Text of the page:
Passionate about food. Committed to the environment. Creative entrepreneurs. And harder workers than you’d believe. That’s today’s young organic farmers in British Columbia.
They have to be—they’re taking on the heavy load of high land prices, a market affected by free trade policy, and a retail food distribution system working against them. Success is a puzzle for each farmer to solve with ingenious solutions.
Take Matt and Molly Thurston, the thirty-somethings who took over Bob McCoubrey’s organic pear orchard. They have full-time jobs, involvement in community-based projects, plus their farm and business, Claremont Ranch Organics. But all they can talk about is how much they love farming. That’s passion.
They met while taking the first organic agriculture course at Guelph University. After settling in Molly’s home town of Kelowna and establishing themselves professionally in the agriculture industry, they took time off in 2005 to travel around England WWOOFing and observing various models of farming. Inspiration took hold: they would strike out on their own.
Just one problem. Land prices in BC are so high that most aspiring young farmers don’t have a hope of acquiring agricultural property. Not unless there’s family help or divine intervention.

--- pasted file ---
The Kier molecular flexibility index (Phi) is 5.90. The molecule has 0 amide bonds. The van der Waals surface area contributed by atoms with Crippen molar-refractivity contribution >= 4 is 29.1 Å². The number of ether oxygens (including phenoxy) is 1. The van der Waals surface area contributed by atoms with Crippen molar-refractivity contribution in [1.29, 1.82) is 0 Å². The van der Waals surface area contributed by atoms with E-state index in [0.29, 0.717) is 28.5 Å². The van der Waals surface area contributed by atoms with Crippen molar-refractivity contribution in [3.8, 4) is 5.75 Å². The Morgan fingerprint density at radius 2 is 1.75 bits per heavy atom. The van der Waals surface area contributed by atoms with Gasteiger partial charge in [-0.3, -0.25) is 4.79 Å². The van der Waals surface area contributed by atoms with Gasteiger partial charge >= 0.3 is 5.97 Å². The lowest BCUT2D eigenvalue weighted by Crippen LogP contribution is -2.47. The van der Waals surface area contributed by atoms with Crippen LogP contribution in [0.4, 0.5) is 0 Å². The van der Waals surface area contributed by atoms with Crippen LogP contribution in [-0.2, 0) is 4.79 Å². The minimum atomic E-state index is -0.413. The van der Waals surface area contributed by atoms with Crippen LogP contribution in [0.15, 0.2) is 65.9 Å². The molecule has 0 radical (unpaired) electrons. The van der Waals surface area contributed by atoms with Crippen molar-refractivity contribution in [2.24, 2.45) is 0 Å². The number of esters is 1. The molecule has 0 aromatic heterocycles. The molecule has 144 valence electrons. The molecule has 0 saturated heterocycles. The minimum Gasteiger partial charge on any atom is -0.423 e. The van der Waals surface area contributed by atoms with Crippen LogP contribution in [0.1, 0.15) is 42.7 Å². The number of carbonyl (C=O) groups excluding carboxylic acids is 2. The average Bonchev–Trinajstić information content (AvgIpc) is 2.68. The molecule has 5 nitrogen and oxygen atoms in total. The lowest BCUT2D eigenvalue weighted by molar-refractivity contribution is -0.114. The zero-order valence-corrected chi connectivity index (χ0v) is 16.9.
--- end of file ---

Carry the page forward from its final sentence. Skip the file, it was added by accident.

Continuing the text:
Or, in the case of the Thurstons, unless there’s a holistically-minded wise mentor dedicated to helping support the future of local food security. Enter Bob McCoubrey.
After working with Farmer Bob for several years in his organic pear orchard, learning the ropes from the guru, it was time to act. The amicable parties negotiated reasonable terms that enabled the Thurstons to acquire the farm (as long as they maintained their full-time jobs). In January 2011 the papers were signed. Matt and Molly took over and launched Claremont Ranch Organics.
The farm specializes in pears, but there are soft tree fruits and chicken’s eggs, too. The Thurstons work their half dozen acres on their own—even to the point of doing all the picking at harvest.
Admirable—but. We worry they work too hard. Young farmers shouldn’t have the burden of taking on such challenges just to feed us. Farming in BC today is a hard road, but Matt and Molly—and others like them—uncomplainingly take on the heavy load.
Since we’re all about wellness, we want everyone to enjoy a great work life balance. We’re keen on these folks who grow our fruit remaining healthy. Not to mention our hankering after a lifetime’s supply of those pears. They’re the best we’ve ever had. Keep them coming, Claremont Ranch Organics.
Take a load off on us, Matt and Molly. With the good tuja readers—not to mention their friends and relations—supporting local, organic growers, we hope our Canadian farmers will enjoy some R&R, as well as their satisfying work in the fields.